Boeing stands by beleaguered Dreamliner

Regulators around the world order the airliner grounded over safety concerns. Carriers are getting nervous.

By Jonathan Berr Jan 17, 2013 11:42AM
File photo of a Boeing Co. 787 Dreamliner as A JetBlue Airways Corp. airplane takes off in the distance at Reagan National Airport in Washington, D.C. on May 8, 2012 (Andrew Harrer/Bloomberg via Getty Images)
 Boeing (BA) has vowed to address the safety issues regarding the 787 Dreamliner quickly and thoroughly as regulators around the world have ordered the grounding of the aircraft that it spent billions of dollars developing.

"We will be taking every necessary step in the coming days to assure our customers and the traveling public of the 787's safety and to return the airplanes to service," said CEO James McNerney in a statement. "Boeing deeply regrets the impact that recent events have had on the operating schedules of our customers and the inconvenience to them and their passengers."

Boeing will need to do more than apologize. As the Associated Press notes, Poland's state-owned LOT Airlines plans to seek compensation from Chicago's Boeing for grounding its two Dreamliners and will only take delivery of the three other 787s that had been scheduled for March if the technical issues have been resolved. LOT is hardly the only airline that feels this way.

"I suspect many carriers are getting a bit nervous, particularly if they're expecting an early-production aircraft," writes Richard Aboulafia, of the Teal Group, an aviation consultancy, in an email to MSN.

The Federal Aviation Administration, which has been conducting a review of the 787, ordered the entire fleet grounded Wednesday amid worries about the safety of its advanced lithium ion batteries that have caught fire. This is a step that regulators haven't undertaken in four decades. Officials in Europe, Japan and India followed the FAA's lead.

Shares of Boeing, which have barely budged over the past year, are trading down in pre-market trading. The stakes for Boeing in the Dreamliner drama couldn't be higher.

"The company has outlined ambitious plans to double its production rate to 10 planes a month by the end of 2013," according to the New York Times. "It is also starting to build a stretch version and considering an even larger one after that."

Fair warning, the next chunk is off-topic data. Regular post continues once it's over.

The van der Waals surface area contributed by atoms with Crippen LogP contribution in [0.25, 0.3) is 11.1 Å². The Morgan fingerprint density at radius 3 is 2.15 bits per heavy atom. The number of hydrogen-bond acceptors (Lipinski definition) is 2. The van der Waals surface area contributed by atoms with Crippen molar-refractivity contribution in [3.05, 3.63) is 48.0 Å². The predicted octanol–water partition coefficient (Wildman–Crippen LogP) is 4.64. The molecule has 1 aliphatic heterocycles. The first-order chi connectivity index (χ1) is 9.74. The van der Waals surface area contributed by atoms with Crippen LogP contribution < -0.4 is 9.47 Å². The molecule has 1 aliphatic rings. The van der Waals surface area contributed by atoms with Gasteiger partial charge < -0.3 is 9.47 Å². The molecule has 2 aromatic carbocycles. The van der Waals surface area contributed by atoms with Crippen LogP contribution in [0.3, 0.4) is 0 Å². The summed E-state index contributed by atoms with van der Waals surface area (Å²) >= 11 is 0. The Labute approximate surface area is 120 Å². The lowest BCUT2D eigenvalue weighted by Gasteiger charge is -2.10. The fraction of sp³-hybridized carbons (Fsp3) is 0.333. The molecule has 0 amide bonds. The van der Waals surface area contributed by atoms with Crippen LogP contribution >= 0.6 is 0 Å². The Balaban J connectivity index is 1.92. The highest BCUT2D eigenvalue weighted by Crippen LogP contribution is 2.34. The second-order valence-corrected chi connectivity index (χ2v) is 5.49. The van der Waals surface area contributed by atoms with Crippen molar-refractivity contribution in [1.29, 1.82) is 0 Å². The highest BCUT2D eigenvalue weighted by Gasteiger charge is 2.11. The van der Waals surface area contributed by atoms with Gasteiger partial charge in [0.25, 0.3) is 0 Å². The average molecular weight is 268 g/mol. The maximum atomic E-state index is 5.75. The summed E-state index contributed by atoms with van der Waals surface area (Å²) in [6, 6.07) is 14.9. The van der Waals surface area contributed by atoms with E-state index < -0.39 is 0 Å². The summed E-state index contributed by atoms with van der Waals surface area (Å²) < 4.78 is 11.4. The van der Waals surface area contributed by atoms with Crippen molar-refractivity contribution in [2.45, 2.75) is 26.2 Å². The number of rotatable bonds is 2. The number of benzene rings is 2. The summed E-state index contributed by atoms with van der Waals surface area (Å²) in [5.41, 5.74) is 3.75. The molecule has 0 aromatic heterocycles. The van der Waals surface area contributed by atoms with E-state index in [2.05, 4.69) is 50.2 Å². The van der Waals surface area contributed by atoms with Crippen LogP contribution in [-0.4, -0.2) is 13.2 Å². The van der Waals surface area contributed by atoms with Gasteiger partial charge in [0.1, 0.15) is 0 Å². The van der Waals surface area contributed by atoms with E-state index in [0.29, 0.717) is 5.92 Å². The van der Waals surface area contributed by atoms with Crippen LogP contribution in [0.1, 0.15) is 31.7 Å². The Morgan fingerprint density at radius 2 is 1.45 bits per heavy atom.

Airlines had been keen on the 787 because Boeing had argued that the state-of-the-art aircraft could fly passengers further and cheaper because of increased fuel efficiency. Many Wall Street analysts seem to think that Boeing will be able to resolve the never-ending glitches around the 787. The average 52-week price target on the stock is $88.58, about 19% higher than where it currently trades.  
Whether investors' faith in Boeing will be rewarded remains to be seen. Another question centers around CEO McNerney. Boeing boosted his 2011 pay by 34% to $18.4 million, in part because the company delivered the 787 after a delay of almost four years. It will be interesting to see if the company tries to claw back this bonus.

--Jonathan Berr does not own shares of the listed stocks. Follow him on Twitter @jdberr.

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Tags: Airlines
Jan 17, 2013 12:39PM
And already the ambulance=chasing tort lawyers, whose souls should rot in a special hot dark and smelly place, are trying to drum up shareholder support to sue Boeing for damages. Of course it has nothing to so with the fact that the lawyers will get 33% of any settlement. Every law school in America should be ashamed of having produced these leeches on society.
Jan 17, 2013 1:38PM
Boeing has sold these new planes to more than just Japan, yet it's Japan that's having all the problems. So is it the plane or the airline?
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